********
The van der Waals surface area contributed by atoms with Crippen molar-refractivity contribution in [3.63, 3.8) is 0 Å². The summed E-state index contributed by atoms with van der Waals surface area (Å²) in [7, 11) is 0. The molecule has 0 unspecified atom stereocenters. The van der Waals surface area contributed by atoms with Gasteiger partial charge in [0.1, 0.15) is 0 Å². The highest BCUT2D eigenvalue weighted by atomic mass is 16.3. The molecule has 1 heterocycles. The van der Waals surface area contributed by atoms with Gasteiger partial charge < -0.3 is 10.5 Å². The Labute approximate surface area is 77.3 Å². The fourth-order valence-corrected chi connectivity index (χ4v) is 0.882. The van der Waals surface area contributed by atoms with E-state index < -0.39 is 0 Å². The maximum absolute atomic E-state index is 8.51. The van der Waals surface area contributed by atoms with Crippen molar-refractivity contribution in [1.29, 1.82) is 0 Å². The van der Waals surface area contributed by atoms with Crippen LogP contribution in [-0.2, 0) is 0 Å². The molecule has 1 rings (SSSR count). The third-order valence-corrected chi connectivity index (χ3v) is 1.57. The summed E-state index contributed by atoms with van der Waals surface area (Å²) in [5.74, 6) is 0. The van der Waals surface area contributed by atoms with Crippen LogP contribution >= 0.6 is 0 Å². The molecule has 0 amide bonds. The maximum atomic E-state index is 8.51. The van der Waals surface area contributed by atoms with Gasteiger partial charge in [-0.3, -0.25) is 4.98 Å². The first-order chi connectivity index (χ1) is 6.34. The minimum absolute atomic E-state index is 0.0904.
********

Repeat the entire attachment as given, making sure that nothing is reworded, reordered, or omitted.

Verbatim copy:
The van der Waals surface area contributed by atoms with Crippen molar-refractivity contribution in [3.63, 3.8) is 0 Å². The summed E-state index contributed by atoms with van der Waals surface area (Å²) in [7, 11) is 0. The molecule has 0 unspecified atom stereocenters. The van der Waals surface area contributed by atoms with Gasteiger partial charge in [0.1, 0.15) is 0 Å². The highest BCUT2D eigenvalue weighted by atomic mass is 16.3. The molecule has 1 heterocycles. The van der Waals surface area contributed by atoms with Gasteiger partial charge < -0.3 is 10.5 Å². The Labute approximate surface area is 77.3 Å². The fourth-order valence-corrected chi connectivity index (χ4v) is 0.882. The van der Waals surface area contributed by atoms with E-state index < -0.39 is 0 Å². The maximum absolute atomic E-state index is 8.51. The van der Waals surface area contributed by atoms with Crippen molar-refractivity contribution in [1.29, 1.82) is 0 Å². The van der Waals surface area contributed by atoms with Crippen LogP contribution in [-0.2, 0) is 0 Å². The molecule has 1 rings (SSSR count). The third-order valence-corrected chi connectivity index (χ3v) is 1.57. The summed E-state index contributed by atoms with van der Waals surface area (Å²) in [5.74, 6) is 0. The van der Waals surface area contributed by atoms with Crippen LogP contribution >= 0.6 is 0 Å². The molecule has 0 amide bonds. The maximum atomic E-state index is 8.51. The van der Waals surface area contributed by atoms with Gasteiger partial charge in [-0.3, -0.25) is 4.98 Å². The first-order chi connectivity index (χ1) is 6.34. The minimum absolute atomic E-state index is 0.0904.